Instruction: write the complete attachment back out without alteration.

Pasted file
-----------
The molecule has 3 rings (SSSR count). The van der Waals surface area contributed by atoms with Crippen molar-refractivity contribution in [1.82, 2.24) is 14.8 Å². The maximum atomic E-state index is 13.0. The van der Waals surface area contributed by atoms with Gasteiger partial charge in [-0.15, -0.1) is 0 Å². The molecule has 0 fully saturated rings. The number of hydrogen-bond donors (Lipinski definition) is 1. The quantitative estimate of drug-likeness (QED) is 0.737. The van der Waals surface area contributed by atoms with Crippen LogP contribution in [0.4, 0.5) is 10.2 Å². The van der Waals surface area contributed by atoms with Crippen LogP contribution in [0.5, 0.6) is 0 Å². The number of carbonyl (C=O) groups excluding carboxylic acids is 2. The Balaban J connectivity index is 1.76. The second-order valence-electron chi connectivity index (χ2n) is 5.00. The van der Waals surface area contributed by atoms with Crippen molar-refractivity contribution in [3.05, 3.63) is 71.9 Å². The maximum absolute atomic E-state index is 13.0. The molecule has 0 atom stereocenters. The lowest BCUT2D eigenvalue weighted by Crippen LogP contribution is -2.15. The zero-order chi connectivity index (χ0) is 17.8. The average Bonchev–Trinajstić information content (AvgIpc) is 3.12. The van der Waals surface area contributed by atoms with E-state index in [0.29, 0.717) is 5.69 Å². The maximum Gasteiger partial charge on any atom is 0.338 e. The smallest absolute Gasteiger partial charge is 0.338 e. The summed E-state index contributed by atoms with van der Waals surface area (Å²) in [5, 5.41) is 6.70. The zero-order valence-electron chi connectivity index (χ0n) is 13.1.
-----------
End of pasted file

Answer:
The molecule has 3 rings (SSSR count). The van der Waals surface area contributed by atoms with Crippen molar-refractivity contribution in [1.82, 2.24) is 14.8 Å². The maximum atomic E-state index is 13.0. The van der Waals surface area contributed by atoms with Gasteiger partial charge in [-0.15, -0.1) is 0 Å². The molecule has 0 fully saturated rings. The number of hydrogen-bond donors (Lipinski definition) is 1. The quantitative estimate of drug-likeness (QED) is 0.737. The van der Waals surface area contributed by atoms with Crippen LogP contribution in [0.4, 0.5) is 10.2 Å². The van der Waals surface area contributed by atoms with Crippen LogP contribution in [0.5, 0.6) is 0 Å². The number of carbonyl (C=O) groups excluding carboxylic acids is 2. The Balaban J connectivity index is 1.76. The second-order valence-electron chi connectivity index (χ2n) is 5.00. The van der Waals surface area contributed by atoms with Crippen molar-refractivity contribution in [3.05, 3.63) is 71.9 Å². The maximum absolute atomic E-state index is 13.0. The molecule has 0 atom stereocenters. The lowest BCUT2D eigenvalue weighted by Crippen LogP contribution is -2.15. The zero-order chi connectivity index (χ0) is 17.8. The average Bonchev–Trinajstić information content (AvgIpc) is 3.12. The van der Waals surface area contributed by atoms with E-state index in [0.29, 0.717) is 5.69 Å². The maximum Gasteiger partial charge on any atom is 0.338 e. The smallest absolute Gasteiger partial charge is 0.338 e. The summed E-state index contributed by atoms with van der Waals surface area (Å²) in [5, 5.41) is 6.70. The zero-order valence-electron chi connectivity index (χ0n) is 13.1.